Topological insulators exhibit a metallic surface state in which the directions of the carriers’ momentum and spin are locked together. This characteristic property, which lies at the heart of proposed applications of topological insulators, protects carriers in the surface state from back-scattering unless the scattering centres are time-reversal symmetry breaking (i.e. magnetic). Here, we introduce a method of probing the effect of magnetic scattering by decorating the surface of topological insulators with molecules, whose magnetic degrees of freedom can be engineered independently of their electrostatic structure. We show that this approach allows us to separate the effects of magnetic and non-magnetic scattering in the perturbative limit. We thereby confirm that the low-temperature conductivity of SmB6 is dominated by a surface state and that the momentum of quasiparticles in this state is particularly sensitive to magnetic scatterers, as expected in a topological insulator.
Some materials with heavy elements and strong spin–orbit coupling exhibit a bulk insulating state that is topologically distinct from traditional insulators or the vacuum; these materials are known as topological insulators (TI)1,2,3. A junction between topologically distinct insulators is always accompanied by a band crossing the Fermi energy, and a delocalised surface state at the interface whose properties reflect the nature of the insulators on each side. Spin-momentum locking, an inherent property of the dispersion of the surface state of a spin–orbit-driven TI, is a central manifestation of a time reversal (TR) symmetry protected topological surface state, and has a profound effect on the mechanisms available for quasi-particle momentum relaxation. An initial state may be perfectly back-scattered to only by a scattering centre supplying both spin angular momentum Δs = sf − si and Fourier components in its spatial potential Δk = kf − ki, i.e. by a TR-symmetry-breaking (magnetic) scattering centre. In a three-dimensional TI, whose surface state is two-dimensional, may be scattered to a general final state by a non-magnetic scattering centre as long as the centre offers the appropriate spatial potential Fourier components, but this process is suppressed as the overlap between si and sf decreases; this means that scattering in the small-angle limit is allowed, but large-angle scattering is restricted and back-scattering is completely forbidden. Most experimental studies of these effects have been made using spectroscopic tools1,2,3,4, such as angle-resolved photo-emission spectroscopy (ARPES) or scanning tunnelling microscopy (STM) in Bi-based TI. As yet, electrical transport experiments have failed to probe the phenomenon of spin-momentum locking directly.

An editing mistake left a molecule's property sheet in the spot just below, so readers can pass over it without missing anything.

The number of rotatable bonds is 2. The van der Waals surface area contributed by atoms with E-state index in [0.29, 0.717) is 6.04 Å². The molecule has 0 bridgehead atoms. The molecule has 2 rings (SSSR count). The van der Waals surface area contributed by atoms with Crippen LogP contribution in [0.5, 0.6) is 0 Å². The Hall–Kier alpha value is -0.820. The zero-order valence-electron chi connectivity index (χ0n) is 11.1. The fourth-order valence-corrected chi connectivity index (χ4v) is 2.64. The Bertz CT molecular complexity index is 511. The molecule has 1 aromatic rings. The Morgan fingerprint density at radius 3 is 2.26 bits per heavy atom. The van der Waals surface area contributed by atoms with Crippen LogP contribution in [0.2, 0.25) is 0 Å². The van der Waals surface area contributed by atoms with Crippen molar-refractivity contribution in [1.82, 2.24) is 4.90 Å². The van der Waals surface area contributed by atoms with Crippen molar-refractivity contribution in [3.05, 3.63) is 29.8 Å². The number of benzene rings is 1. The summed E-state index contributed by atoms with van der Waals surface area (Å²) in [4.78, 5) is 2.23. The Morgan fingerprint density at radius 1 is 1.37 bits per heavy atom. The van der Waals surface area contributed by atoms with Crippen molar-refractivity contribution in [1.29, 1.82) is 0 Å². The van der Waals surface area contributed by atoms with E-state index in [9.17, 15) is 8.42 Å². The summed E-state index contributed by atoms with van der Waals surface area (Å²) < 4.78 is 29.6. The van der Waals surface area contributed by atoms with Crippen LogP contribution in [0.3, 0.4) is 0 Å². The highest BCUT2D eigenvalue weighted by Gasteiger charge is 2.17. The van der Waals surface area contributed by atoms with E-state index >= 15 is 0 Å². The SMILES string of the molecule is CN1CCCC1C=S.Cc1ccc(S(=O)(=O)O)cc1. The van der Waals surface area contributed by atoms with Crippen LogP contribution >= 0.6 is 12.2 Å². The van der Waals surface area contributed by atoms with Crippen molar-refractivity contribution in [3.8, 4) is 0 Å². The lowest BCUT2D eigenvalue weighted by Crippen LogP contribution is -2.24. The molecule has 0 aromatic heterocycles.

In this article, we introduce a method of probing separately the sensitivity of a surface state to perturbative magnetic and non-magnetic scatterers, without disturbing the bulk properties. We do this by decorating the surface with scattering centres whose magnetic degrees of freedom can be engineered independently of their electrostatic structure, and observing their effect on the surface state conductivity. This provides a unique insight into spin-momentum locking in the surface quasi-particle dispersion.
The choice of scatterers
We achieve the necessary degree of control over the magnetic scattering degrees of freedom by employing as scatterers molecular species incorporating well-defined metal clusters with controllable compositions. Study of this subject has been driven by fundamental research into nano-scale magnetism5, and potential applications in classical5 and quantum information processing6.
Figure 1a, b show the family of molecular magnets that we used to decorate the TI surface. Eight transition metal ions (blue and magenta) are covalently bound in a wheel-like geometry by carboxylate bridging groups, which mediate antiferromagnetic exchange interactions J/kB ~ 100 K if the metal ions are magnetic. The carboxylate bridges support bulky organic groups surrounding the metallic core. A net charge of −1e on the metallic cluster is balanced by a singly charged counter-ion threading the ring7,8. We employ two members of this class, one incorporating seven Cr3+ ions and one Zn2+ ion (hereafter: Cr7Zn), the other incorporating seven Ga3+ and one Zn2+ (Ga7Zn). In these charge states, Zn and Ga are diamagnetic, and the Cr ions each carry a spin of S = 3/2. Thus, as a result of the antiferromagnetic interactions, Cr7Zn exhibits a total ground state spin of S = 3/2 and magnetic excitations with an energy scale of kB × 10 K. Ga7Zn, composed entirely of diamagnetic constituents, is itself diamagnetic at all temperatures7,8.
Electron spin resonance and magnetisation experiments on bulk crystals of Cr7Zn (and analogue magnetic compounds Cr7Ni and Cr7Mn) reveal that neighbouring magnetic cores are electronically completely isolated and are coupled to one another only by the through-space magnetic dipole interaction7,8. In particular, the crystals are Van der Waals-bonded and electrically insulating; there is no electronic tunnelling between metallic cores, and therefore no exchange interaction. This implies that, when the molecules are deposited onto a conducting substrate, we expect the bulky unconjugated ligands to preclude direct electronic tunnelling between the molecular metallic core and the substrate.